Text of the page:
I knew as soon as I stepped on the Austrian Airlines plane that this was going to be a great trip. The airline staff in their classy red outfits were genuinely friendly and made a bit of a fuss over my daughter. Their motto is “we fly for your smile” and my daughter was already beaming.
Arriving at Vienna Airport, we took the 16 minute City Airport Train (CAT) to city centre (www.cityairporttrain.com) and found our way, to our hotel located in the 7th district. Also called Spittelberg, this area is famous for its artistic flair and is known for its proximity to Vienna’s great museums. As we walked the final block from the subway stop to the hotel, a dusting of snow covered the city. People were dotting in and out of the numerous espresso shops and cafés as the city came alive. Vienna was waking in all its winter splendour and we were pretty excited that we would have 6 days to learn more about its charms.
We checked in the Hotel Altstadt Vienna (www.alstadt.at), with its numerous paintings and were greeted with a warm and friendly welcome. The hotel has 42 elegantly decorated rooms and no two are alike. All the amenities, including computer access 24/7, make the Hotel Altstadt a gem in the heart of Vienna. The Englishstyle Red Salon Room with its oversized and grand windows offers a wonderful breakfast buffet and a bar, where you can relax next to the open fireplace. As the week progressed, we would start and end our days in this wonderful room. The service was impeccable and the staff friendly and helpful.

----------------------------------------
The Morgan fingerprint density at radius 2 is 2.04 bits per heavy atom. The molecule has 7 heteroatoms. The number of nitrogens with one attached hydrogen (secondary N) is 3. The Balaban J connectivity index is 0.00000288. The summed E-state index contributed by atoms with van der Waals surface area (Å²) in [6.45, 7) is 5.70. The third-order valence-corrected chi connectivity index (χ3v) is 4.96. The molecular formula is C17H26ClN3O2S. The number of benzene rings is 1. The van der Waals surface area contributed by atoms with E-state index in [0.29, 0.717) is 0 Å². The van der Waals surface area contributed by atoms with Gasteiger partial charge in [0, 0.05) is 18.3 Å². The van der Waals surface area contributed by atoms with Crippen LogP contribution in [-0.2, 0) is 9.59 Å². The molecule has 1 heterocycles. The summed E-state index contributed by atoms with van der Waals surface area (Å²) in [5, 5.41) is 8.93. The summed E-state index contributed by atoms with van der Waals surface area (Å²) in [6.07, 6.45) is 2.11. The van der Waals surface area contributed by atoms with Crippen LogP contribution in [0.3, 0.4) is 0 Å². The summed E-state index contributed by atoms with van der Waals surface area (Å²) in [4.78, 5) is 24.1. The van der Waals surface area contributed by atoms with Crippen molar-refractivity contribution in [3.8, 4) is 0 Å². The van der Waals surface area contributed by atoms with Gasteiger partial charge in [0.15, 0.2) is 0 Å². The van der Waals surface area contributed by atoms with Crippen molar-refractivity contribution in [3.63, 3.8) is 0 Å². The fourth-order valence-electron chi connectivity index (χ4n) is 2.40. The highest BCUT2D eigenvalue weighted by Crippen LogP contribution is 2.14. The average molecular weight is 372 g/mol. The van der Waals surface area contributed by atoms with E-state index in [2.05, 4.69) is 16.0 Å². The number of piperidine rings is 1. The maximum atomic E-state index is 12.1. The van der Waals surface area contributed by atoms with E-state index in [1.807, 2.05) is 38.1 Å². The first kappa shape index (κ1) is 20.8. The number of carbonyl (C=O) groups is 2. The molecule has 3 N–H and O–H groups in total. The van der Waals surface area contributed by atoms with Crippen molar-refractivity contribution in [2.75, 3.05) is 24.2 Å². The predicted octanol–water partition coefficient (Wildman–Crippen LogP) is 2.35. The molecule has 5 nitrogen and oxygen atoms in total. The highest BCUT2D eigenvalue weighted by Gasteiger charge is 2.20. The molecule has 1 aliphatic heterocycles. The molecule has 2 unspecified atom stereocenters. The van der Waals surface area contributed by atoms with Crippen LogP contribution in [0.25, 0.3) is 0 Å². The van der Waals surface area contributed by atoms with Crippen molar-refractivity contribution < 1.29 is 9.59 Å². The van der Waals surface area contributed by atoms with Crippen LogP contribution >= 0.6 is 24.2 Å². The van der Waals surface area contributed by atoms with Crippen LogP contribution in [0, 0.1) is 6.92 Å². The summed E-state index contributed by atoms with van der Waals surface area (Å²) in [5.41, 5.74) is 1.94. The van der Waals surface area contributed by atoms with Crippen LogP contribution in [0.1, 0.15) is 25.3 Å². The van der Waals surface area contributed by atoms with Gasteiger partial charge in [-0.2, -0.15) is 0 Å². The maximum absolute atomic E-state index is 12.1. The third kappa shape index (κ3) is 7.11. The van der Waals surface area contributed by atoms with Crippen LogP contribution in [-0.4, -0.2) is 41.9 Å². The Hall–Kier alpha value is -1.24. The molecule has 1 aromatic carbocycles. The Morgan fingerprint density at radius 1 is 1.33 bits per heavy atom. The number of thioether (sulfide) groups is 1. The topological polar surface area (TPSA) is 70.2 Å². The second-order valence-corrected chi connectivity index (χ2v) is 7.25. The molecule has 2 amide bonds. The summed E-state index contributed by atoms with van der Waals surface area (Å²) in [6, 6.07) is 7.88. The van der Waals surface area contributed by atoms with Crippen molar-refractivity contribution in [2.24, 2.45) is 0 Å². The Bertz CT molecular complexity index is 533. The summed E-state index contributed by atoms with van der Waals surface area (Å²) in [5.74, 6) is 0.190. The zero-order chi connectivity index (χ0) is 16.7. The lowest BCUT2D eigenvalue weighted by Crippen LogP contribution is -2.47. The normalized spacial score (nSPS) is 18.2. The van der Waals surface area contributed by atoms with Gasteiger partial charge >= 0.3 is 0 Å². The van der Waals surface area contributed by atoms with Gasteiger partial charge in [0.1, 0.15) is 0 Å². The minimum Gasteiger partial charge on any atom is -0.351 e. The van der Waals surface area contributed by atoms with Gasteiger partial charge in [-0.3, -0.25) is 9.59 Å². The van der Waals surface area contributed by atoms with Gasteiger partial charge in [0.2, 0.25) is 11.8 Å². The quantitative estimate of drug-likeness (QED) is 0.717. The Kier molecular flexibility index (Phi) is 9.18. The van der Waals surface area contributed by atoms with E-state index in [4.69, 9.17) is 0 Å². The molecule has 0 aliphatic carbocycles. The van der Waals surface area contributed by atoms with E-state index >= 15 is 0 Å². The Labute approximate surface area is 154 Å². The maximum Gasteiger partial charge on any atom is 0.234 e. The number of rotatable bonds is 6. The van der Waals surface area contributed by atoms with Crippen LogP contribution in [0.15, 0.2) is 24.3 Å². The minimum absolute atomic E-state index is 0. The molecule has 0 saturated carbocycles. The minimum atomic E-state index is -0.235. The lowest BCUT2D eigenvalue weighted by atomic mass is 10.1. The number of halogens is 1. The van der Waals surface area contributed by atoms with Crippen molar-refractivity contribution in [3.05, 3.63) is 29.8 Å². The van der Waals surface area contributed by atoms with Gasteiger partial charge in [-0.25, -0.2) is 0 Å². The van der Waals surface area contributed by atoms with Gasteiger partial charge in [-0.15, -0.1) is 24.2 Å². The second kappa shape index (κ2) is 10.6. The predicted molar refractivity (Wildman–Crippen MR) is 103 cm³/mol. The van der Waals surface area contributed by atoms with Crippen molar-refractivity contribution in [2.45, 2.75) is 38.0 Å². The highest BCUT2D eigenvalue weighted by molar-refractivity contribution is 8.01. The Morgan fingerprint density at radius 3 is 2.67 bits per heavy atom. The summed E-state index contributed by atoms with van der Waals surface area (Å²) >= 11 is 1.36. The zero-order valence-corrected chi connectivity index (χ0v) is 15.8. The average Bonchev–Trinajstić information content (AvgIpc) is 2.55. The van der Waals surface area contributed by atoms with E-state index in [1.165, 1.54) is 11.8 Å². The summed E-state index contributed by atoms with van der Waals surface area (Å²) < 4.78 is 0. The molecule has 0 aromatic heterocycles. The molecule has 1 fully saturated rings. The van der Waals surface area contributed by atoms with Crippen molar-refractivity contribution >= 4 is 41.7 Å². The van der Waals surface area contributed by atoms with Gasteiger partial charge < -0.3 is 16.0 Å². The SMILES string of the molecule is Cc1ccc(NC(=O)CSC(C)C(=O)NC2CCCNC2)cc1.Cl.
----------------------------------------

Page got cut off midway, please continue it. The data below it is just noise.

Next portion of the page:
It was February and this already vibrant city was celebrating one of its biggest weeks of the year — the week of the Viennese Ball. Vienna has about 150 public balls listed in the ball calendar (www.ballkalender.info) with some events having an attendance of up to 5000 — this in a city of only 1.5 million. The excitement made me want to return and experience one first-hand.
One of the most revered buildings in Vienna is the Austrian Parliament Buildings (www.parlament.gv.at). Designed in Greek revival style by notable architect Baron Theophil von Hansen and built using Austrian marble — a tour proved to be a great way to start our trip. Our guide described the history of the buildings, the government, the people, and much of the history of the former Austrian Hapsburg monarchy which was helpful throughout the trip. Next up was the Vienna Ice Dream, a 5,600 squaremetre outdoor ice skating rink on the grounds of a wonderfully illuminated Vienna City Hall. You can rent skates or bring your own. Afterwards, relax at a large heated marquee, sampling apple strudel, crispy waffles or a baked potato concoction called Kasespatzle.
The next day we visited the inner city which included the famous Hofburg Palace and Sisi-Museum. The Hofburg Imperial Palace is mammoth in size, consisting of over 2600 rooms and was the seat of one of the most powerful and successful families in Europe, the Habsburgs, who ruled over much of Europe from the 12th century right up until the first World War. The Palace served as the family’s headquarters and winter residence. The Hofburg Palace features many different architectural styles ranging from Gothic to Baroque to Art Nouveau and is so grand and overwhelming in scope that it singularly has the effect of highlighting the great achievements of the Hapsburg Dynasty. Today, the Hofburg Palace is also the home of the Vienna Boys Choir and houses many offices of government, including the President of Austria’s official seat. Next to the Palace is the famous Heldenplatz (Heroes Square) where a number of statues celebrating the Habsburg’s victories can be found. The Palace is also home to the Sisi Museum which was a big hit with my daughter.